Conditions vs truth states

I have been thinking for a long time and I still can’t figure out why Inform is so fussy about truth states. Why aren’t they interchangeable with conditions? Why are they different at all, or at least, why isn’t a condition considered a sort of “description of truth states”?

I’ve adapted Dannii’s “Simple Unit Tests” in my test suite for Kerkerkruip, but I’ve hacked away at it quite a bit. Just now I finally eliminated the “to assert (C - a condition)” phrase - it was just too much trouble.

Inform is very weird about using a condition as a phrase parameter:

Dannii basically hacked this by writing the assert phrase in I6, but I was never happy with that solution. I have now replaced it with “To assert (failure report - a text) based on (result - a truth state)”. This works fine, but it means my code is littered with “whether or nots”…

	assert "summoned creature shouldn't oppose undead player" based on whether or not the summoned creature does not oppose the player;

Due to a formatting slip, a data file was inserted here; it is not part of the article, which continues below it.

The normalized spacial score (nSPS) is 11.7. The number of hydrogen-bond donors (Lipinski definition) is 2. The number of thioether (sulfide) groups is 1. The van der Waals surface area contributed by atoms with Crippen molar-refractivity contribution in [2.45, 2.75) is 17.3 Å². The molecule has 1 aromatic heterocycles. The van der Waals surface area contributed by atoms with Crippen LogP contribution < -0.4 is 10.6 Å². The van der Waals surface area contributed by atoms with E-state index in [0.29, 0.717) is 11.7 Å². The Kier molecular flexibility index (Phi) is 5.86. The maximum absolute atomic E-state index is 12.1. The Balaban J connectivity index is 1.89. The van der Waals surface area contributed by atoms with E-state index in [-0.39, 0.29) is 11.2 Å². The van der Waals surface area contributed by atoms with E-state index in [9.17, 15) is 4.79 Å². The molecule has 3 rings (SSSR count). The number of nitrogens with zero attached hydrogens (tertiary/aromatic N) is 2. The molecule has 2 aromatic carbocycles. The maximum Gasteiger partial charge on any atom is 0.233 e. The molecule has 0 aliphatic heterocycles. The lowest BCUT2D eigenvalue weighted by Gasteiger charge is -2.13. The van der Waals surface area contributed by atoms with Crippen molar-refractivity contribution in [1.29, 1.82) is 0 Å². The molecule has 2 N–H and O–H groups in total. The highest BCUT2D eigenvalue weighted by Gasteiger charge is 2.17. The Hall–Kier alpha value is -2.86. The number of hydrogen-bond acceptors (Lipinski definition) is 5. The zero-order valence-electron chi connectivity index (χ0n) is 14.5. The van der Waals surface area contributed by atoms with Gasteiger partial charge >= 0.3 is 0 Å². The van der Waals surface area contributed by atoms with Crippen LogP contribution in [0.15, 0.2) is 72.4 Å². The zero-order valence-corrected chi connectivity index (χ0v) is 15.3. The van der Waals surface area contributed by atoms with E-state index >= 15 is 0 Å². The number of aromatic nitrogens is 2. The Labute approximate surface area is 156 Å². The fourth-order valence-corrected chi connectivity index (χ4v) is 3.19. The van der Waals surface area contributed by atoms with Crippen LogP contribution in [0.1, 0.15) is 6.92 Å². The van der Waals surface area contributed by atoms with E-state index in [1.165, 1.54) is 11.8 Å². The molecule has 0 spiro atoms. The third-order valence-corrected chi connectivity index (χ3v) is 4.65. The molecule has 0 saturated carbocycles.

assert "summoned creature should oppose drakul" based on whether or not the summoned creature opposes drakul;

The phrasing is particularly awkward when multiple negatives are involved. If any clever person can help me figure out how to reword this phrase, I’d be very grateful!

	fail based on whether or not the blessed grenade is not off-stage within 100 attempts;

I keep coming back and trying to think of clever ways to make these phrases less of a mouthful… no luck. Any ideas?

It is annoying. What was the problem with I6 though? If absolutely necessary you could call an I7 phrase in your I6 code…

I tried that, but when it didn’t work the first time, I thought maybe there was another reason I coudn’t do it.

I don’t mind not having the “to assert (condition)” phrase because it reminds me to always put something more descriptive in where I would use that.

But if you can think of a clever phrase meaning the opposite of “whether or not,” it would really be nice to have that for negated conditions. The best thing I can think of is “the falsehood of whether or not.” Or “deny … whether or not” instead of “assert … whether or not.”